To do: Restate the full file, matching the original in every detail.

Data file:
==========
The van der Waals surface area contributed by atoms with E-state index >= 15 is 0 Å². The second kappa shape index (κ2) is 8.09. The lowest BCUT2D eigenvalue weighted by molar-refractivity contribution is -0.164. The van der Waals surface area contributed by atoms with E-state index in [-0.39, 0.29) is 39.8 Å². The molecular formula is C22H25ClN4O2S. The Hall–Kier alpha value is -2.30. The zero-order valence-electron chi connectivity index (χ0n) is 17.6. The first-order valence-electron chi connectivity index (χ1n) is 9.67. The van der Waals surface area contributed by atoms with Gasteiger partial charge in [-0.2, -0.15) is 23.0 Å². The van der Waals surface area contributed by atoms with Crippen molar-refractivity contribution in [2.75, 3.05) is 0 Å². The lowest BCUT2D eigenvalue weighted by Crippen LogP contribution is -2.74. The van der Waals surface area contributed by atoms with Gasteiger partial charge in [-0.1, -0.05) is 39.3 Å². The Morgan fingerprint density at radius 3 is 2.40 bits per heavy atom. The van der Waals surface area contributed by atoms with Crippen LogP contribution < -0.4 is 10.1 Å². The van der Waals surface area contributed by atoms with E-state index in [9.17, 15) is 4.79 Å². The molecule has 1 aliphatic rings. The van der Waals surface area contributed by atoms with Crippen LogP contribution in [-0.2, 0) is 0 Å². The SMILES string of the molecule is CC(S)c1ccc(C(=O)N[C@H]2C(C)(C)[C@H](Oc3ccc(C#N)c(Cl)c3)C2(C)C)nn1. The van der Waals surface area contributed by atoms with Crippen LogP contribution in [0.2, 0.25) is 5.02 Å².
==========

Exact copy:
The van der Waals surface area contributed by atoms with E-state index >= 15 is 0 Å². The second kappa shape index (κ2) is 8.09. The lowest BCUT2D eigenvalue weighted by molar-refractivity contribution is -0.164. The van der Waals surface area contributed by atoms with E-state index in [-0.39, 0.29) is 39.8 Å². The molecular formula is C22H25ClN4O2S. The Hall–Kier alpha value is -2.30. The zero-order valence-electron chi connectivity index (χ0n) is 17.6. The first-order valence-electron chi connectivity index (χ1n) is 9.67. The van der Waals surface area contributed by atoms with Gasteiger partial charge in [-0.2, -0.15) is 23.0 Å². The van der Waals surface area contributed by atoms with Crippen molar-refractivity contribution in [2.75, 3.05) is 0 Å². The lowest BCUT2D eigenvalue weighted by Crippen LogP contribution is -2.74. The van der Waals surface area contributed by atoms with Gasteiger partial charge in [-0.1, -0.05) is 39.3 Å². The Morgan fingerprint density at radius 3 is 2.40 bits per heavy atom. The van der Waals surface area contributed by atoms with Crippen LogP contribution < -0.4 is 10.1 Å². The van der Waals surface area contributed by atoms with E-state index in [9.17, 15) is 4.79 Å². The molecule has 1 aliphatic rings. The van der Waals surface area contributed by atoms with Crippen LogP contribution in [-0.2, 0) is 0 Å². The SMILES string of the molecule is CC(S)c1ccc(C(=O)N[C@H]2C(C)(C)[C@H](Oc3ccc(C#N)c(Cl)c3)C2(C)C)nn1. The van der Waals surface area contributed by atoms with Crippen LogP contribution in [0.2, 0.25) is 5.02 Å².